Sunday, May 01, 2011

Internet Sites For Discussing Economics

I find dispiriting the inability of most mainstream economists to discuss economics. Here are some emerging sites:Off topic: Matt Rognlie, who strikes me on first perusal as unjustifiably arrogant, casually dismisses Modern Monetary Theory.


Matt Rognlie said...

Thanks for the link (even if it's coupled with the claim that I'm unjustifiably arrogant).

One of the problems with discussing a body of work like MMT is that he definition is extremely diffuse: I'll criticize some claim that seems to be made by most supporters of MMT, and then someone else will pop up and say that the claim isn't really central to MMT, and that I'm just attacking a strawman.

Let me, then, be very precise: my gripe is with the claim that since the US is a sovereign currency issuer, it will be able to finance any deficit. Maybe not everyone who believes in MMT thinks this, but the vast majority certainly seem to. And I do feel justified in dismissing this claim as "nonsense", as I explained at length in the post.

The problem is one of magnitudes. Pre-IOR, there were roughly $10 billion in electronic bank reserves. Meanwhile, debt held by the public is pushing $10 trillion. That's an awfully big gap, and I haven't seen anyone explain, ever, how any substantial fraction of that $10 trillion can be held in the form of bank reserves instead without interest rates being pushed down to zero (or whatever rate is currently being paid for IOR).

Suppose, then, that the nominal interest rate permanently goes down to zero. Will this make the US's fiscal position any better? Not really: even on sovereign debt, the long-term real interest rate is pinned down by fundamentals like investors' intertemporal substitution, and can't be manipulated through monetary policy. The real interest rate is usually positive. So a long-term nominal interest rate of zero simply means (assuming that you avoid hyperinflation) steady long-term deflation, so that the government pays interest on its debt implicitly (as the real value of the debt increases) rather than explicitly.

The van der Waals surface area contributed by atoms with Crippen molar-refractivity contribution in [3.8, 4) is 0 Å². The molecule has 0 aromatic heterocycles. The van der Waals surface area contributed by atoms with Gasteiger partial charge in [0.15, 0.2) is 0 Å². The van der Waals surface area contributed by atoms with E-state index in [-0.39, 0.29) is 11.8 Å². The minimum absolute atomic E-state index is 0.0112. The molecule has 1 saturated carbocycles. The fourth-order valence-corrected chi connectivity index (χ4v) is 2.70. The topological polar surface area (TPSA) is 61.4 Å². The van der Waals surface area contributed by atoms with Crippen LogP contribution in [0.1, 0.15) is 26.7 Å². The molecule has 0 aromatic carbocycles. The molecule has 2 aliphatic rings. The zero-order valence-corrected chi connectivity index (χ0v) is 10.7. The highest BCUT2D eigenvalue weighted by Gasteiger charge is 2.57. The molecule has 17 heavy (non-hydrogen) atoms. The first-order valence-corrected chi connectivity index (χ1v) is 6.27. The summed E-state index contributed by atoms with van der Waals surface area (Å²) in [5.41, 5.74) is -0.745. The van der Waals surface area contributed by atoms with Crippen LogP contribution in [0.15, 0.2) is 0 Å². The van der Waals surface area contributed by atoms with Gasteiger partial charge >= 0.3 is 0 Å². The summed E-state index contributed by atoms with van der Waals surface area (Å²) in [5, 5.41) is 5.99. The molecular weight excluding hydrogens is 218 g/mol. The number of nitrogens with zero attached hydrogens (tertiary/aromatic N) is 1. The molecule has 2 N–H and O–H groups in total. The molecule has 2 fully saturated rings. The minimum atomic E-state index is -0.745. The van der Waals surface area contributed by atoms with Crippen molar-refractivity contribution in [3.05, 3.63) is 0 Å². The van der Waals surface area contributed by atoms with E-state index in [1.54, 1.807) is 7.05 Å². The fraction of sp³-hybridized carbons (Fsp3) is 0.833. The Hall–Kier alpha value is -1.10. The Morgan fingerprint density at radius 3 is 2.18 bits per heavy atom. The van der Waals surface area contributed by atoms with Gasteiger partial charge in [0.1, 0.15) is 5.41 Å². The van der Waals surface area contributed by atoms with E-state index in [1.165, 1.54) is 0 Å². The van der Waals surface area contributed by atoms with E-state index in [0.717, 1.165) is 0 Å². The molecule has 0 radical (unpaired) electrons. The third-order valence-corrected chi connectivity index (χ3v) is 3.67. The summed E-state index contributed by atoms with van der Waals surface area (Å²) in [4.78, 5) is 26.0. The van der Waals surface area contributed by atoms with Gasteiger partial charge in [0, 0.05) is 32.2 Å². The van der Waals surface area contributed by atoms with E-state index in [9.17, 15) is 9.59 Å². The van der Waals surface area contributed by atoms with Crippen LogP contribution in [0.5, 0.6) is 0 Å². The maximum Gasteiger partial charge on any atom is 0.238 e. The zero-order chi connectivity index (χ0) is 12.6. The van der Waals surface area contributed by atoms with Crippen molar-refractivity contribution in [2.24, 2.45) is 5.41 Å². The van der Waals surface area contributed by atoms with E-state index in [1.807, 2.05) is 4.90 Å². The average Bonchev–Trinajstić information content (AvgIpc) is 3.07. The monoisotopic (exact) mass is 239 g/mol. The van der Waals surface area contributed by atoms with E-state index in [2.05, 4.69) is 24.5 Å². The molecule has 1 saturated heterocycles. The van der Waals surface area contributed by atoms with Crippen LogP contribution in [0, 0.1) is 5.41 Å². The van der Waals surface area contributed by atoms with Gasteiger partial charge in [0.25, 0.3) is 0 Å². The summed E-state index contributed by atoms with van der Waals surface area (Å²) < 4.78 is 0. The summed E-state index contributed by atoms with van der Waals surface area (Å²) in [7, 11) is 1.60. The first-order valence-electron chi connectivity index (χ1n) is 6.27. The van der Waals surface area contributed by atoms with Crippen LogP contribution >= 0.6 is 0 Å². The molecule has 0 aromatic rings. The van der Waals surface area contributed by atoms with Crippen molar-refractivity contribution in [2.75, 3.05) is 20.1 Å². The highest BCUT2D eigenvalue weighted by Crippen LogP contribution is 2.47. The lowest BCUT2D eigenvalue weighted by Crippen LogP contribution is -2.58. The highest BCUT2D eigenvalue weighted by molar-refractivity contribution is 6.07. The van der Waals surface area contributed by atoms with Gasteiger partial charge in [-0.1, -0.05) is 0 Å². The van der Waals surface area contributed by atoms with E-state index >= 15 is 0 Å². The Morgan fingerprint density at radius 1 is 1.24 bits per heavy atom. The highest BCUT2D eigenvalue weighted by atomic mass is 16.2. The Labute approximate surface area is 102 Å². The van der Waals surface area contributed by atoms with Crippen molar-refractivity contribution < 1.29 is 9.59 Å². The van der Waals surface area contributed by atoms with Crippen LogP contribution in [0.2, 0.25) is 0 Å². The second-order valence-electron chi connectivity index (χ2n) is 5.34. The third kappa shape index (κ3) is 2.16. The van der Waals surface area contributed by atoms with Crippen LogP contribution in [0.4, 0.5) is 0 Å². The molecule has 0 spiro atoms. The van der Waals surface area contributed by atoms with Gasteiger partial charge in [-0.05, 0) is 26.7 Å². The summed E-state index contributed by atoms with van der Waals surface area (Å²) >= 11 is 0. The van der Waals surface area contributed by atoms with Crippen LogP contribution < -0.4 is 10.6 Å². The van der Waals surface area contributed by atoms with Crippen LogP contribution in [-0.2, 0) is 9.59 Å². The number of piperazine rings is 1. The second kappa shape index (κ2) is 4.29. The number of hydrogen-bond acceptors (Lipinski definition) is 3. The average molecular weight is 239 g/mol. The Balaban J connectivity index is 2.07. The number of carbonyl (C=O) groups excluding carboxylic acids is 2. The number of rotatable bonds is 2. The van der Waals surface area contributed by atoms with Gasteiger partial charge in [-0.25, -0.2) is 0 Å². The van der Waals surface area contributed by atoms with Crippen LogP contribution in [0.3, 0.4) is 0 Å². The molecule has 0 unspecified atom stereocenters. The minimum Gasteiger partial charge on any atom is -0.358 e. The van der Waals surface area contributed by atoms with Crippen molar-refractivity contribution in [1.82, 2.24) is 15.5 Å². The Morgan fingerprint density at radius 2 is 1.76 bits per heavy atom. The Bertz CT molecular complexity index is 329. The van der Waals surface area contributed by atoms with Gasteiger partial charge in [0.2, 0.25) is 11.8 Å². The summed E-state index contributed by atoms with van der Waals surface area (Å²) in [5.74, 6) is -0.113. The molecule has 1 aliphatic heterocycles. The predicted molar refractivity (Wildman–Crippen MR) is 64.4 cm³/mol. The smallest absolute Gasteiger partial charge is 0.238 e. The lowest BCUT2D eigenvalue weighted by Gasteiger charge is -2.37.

I would very much like someone to explain to me how MMT gets around this. Somehow, you have to argue that one of the following two statements is wrong: (1) shifting an appreciable amount of that $10 trillion into bank reserves will result in 0% nominal interest rates (or whatever floor is given by IOR) or (2) the long-term real interest rate is set by fundamentals, not monetary policy.

Which one of these is wrong, and why? I've literally never gotten a straight answer, which perhaps is what's made me "unjustifiably arrogant".

Tomboktu said...

I couldn't make sense of the Stack Overflow links.

Robert Vienneau said...

Comments on Matt Rognlie's blog now include comments from Scott Fullwiler and Warren Mosler. I assume that conversation there is of more interest than anything I would say about MMT.

A couple of the ... Overflow links are to proposed topic areas, with votes on whether questions are of the sort one would like to see. Some of the other ... Overflow links are to areas with questions, answers, and comments on the questions and answers. I guess members can vote on which is the best answer.

Matías Vernengo said...

your point hinges on "the claim that since the US is a sovereign currency issuer, it will be able to finance any deficit." If you admit that monetization of debt (in domestic currency) is possible, the quote is incontrovertibly true. The question you may want to ask is what are the consequences of monetizing debt. But that is a different issue. I posted a reply to that in my blog (